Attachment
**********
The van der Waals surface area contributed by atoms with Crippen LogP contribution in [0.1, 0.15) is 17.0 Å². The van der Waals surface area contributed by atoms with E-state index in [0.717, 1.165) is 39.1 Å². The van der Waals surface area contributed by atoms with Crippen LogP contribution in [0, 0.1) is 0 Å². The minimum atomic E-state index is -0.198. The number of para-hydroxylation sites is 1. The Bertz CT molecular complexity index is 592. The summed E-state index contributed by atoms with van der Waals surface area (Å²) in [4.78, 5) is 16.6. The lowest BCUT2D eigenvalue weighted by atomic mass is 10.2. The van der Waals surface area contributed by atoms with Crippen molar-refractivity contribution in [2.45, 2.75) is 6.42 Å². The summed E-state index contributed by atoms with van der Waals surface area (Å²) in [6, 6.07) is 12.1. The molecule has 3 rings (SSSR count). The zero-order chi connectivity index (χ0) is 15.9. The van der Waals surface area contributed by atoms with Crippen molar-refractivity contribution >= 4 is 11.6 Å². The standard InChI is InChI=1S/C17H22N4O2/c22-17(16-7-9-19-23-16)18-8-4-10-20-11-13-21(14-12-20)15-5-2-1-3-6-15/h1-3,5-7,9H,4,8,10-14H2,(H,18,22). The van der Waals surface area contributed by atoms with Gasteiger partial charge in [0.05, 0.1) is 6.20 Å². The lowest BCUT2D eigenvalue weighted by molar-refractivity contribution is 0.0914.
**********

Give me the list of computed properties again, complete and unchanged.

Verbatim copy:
The van der Waals surface area contributed by atoms with Crippen LogP contribution in [0.1, 0.15) is 17.0 Å². The van der Waals surface area contributed by atoms with E-state index in [0.717, 1.165) is 39.1 Å². The van der Waals surface area contributed by atoms with Crippen LogP contribution in [0, 0.1) is 0 Å². The minimum atomic E-state index is -0.198. The number of para-hydroxylation sites is 1. The Bertz CT molecular complexity index is 592. The summed E-state index contributed by atoms with van der Waals surface area (Å²) in [4.78, 5) is 16.6. The lowest BCUT2D eigenvalue weighted by atomic mass is 10.2. The van der Waals surface area contributed by atoms with Crippen molar-refractivity contribution in [2.45, 2.75) is 6.42 Å². The summed E-state index contributed by atoms with van der Waals surface area (Å²) in [6, 6.07) is 12.1. The molecule has 3 rings (SSSR count). The zero-order chi connectivity index (χ0) is 15.9. The van der Waals surface area contributed by atoms with Crippen molar-refractivity contribution >= 4 is 11.6 Å². The standard InChI is InChI=1S/C17H22N4O2/c22-17(16-7-9-19-23-16)18-8-4-10-20-11-13-21(14-12-20)15-5-2-1-3-6-15/h1-3,5-7,9H,4,8,10-14H2,(H,18,22). The van der Waals surface area contributed by atoms with Gasteiger partial charge in [0.05, 0.1) is 6.20 Å². The lowest BCUT2D eigenvalue weighted by molar-refractivity contribution is 0.0914.